This series comprises drawings by Aboriginal people that were commissioned by members of the Board for Anthropological Research party whilst on expedition. The process is best described by Charles Pearcy Mountford in 'Aboriginal Crayon Drawings', Records of the South Australian Museum, Vol. 6, pp 1-28: 'Sheets of brown wrapping paper, approximately 50 cm. by 30 cm., were distributed, together with [red, yellow, black and white] crayons..it was especially desired that nothing external should influence the choice either of the subject, the colours chosen or the method of drawing'. The Aboriginal person 'was asked only to make marks (walka) on his paper'. (p5)
Mountford adds that intitially 'simple drawings of everyday things of aboriginal life were made, such as kangaroos, emus, trees, camps and waterholes' but after a week, confidence was gained and 'drawings relating to the travels and exploits of the aborginal's mythical ancestors began to be produced by the older man. From that time onward, no difficulty was experienced in obtaining designs, in fact, it was unfortunate that, as only a limited amount of time was available for interpretation of the detail, and the recording of the data, the distribution of sheets had to be curtailed.' (p6)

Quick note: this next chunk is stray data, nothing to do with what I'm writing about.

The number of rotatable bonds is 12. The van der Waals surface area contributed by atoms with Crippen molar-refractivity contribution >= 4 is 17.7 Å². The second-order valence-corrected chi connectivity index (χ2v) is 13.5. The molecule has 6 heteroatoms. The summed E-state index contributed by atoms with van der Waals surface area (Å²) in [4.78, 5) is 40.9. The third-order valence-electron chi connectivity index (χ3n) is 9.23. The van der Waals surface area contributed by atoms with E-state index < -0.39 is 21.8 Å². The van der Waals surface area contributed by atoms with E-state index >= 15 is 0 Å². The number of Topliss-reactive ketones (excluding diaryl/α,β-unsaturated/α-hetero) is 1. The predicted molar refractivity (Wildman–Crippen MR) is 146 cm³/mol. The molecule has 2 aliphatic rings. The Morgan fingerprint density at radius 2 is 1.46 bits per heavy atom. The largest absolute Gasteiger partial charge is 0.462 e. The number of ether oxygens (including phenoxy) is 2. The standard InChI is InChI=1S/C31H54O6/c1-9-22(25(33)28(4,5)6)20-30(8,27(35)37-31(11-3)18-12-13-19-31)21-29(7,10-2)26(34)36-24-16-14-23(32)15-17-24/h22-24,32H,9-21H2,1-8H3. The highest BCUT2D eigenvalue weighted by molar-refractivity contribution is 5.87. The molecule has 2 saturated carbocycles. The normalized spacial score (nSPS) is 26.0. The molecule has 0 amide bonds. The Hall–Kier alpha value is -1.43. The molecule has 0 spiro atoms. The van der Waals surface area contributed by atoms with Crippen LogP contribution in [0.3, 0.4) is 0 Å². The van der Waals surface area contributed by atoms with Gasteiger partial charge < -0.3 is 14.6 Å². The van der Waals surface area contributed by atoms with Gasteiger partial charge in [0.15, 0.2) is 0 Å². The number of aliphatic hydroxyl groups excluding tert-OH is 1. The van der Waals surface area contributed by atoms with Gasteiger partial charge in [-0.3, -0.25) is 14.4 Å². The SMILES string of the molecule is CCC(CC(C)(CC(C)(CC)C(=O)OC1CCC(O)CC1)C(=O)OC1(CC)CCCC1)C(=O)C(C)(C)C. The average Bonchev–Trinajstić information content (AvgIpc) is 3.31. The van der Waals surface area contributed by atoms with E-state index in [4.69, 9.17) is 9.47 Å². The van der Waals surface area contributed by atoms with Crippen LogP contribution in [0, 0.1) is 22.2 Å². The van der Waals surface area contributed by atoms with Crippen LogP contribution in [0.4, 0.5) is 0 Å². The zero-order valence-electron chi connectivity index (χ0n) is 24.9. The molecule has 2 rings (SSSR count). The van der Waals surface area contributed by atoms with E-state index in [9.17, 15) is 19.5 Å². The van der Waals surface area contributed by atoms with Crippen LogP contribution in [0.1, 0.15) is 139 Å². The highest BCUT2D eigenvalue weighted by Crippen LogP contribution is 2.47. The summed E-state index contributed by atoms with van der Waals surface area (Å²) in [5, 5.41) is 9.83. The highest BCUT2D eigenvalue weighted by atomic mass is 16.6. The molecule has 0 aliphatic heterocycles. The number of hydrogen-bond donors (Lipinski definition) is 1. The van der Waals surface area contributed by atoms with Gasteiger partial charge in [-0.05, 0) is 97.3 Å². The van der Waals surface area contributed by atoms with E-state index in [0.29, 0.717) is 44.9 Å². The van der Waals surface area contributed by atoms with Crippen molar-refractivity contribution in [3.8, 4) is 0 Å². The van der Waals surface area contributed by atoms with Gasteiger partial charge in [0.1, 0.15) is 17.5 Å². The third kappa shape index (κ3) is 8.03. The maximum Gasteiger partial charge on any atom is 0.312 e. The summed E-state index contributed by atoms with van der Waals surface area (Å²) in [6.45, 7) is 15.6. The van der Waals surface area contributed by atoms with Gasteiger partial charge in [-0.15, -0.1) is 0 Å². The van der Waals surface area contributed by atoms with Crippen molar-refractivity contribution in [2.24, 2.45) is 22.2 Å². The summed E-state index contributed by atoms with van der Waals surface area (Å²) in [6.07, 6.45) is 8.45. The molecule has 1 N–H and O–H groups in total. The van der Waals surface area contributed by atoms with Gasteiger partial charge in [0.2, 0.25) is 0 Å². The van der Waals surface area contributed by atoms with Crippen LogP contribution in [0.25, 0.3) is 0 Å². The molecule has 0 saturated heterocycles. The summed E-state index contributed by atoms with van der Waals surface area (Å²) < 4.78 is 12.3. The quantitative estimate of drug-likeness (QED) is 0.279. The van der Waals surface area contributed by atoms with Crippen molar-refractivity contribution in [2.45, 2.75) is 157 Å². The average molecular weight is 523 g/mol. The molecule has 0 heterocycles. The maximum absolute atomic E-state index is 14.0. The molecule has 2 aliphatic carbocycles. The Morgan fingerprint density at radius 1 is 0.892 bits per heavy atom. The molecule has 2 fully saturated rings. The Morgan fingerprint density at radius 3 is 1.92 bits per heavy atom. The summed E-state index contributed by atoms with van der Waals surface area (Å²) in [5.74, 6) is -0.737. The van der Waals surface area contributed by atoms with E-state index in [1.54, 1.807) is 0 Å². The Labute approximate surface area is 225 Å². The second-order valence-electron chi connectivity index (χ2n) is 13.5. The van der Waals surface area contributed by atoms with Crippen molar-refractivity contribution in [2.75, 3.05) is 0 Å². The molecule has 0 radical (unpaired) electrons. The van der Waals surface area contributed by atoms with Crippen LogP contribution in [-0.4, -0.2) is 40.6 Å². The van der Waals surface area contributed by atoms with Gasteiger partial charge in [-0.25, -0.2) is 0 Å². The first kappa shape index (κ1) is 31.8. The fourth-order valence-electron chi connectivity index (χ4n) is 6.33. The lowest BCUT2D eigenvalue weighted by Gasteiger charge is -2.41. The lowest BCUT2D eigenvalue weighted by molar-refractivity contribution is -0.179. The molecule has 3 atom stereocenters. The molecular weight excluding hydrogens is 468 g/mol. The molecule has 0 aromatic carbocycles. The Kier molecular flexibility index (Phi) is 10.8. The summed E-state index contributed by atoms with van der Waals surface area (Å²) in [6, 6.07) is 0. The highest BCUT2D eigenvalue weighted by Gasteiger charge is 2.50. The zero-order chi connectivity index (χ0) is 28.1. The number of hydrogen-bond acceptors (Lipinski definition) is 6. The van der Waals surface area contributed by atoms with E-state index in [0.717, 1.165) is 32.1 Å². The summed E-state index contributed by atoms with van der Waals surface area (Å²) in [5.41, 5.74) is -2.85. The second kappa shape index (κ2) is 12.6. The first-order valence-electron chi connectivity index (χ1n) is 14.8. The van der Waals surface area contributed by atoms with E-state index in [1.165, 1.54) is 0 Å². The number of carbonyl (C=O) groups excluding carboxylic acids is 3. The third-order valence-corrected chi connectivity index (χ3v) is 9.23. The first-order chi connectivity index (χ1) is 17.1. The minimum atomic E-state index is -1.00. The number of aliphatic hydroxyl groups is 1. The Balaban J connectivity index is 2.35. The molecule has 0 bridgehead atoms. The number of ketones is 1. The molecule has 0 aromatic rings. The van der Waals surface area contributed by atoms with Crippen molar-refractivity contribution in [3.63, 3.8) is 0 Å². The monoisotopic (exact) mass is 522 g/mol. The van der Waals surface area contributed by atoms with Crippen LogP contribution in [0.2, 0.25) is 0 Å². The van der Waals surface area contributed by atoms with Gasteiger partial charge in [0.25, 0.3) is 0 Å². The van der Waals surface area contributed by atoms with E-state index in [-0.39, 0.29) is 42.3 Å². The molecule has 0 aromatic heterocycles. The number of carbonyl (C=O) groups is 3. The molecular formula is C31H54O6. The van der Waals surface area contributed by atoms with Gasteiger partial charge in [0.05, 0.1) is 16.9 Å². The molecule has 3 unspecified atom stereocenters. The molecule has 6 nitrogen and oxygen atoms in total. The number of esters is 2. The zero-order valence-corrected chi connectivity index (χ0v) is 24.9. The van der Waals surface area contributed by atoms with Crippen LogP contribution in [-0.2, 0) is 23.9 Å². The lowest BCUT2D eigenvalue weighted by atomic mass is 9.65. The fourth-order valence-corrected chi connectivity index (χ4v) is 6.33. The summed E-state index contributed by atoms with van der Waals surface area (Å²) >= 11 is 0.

Each artist was identified by their data card identifier: see AA 346/4/22
Drawing collected and annotated by: Norman Tindale, Dr Joseph Birdsell and Jud Epling.
Children's drawings collected by: Mr JP Gill. According to Tindale's journal, AA 338/1/19/2 Tindale 'visited Mr J. P. Gill, the school teacher, who showed me & then presented me with a series of drawings made by his school children..Mr Gill has promised to have each child make two drawings for me, one to be based on their own concept of what aboriginal drawings are like & the other one free choice'. (pp1051-3)
For further information see: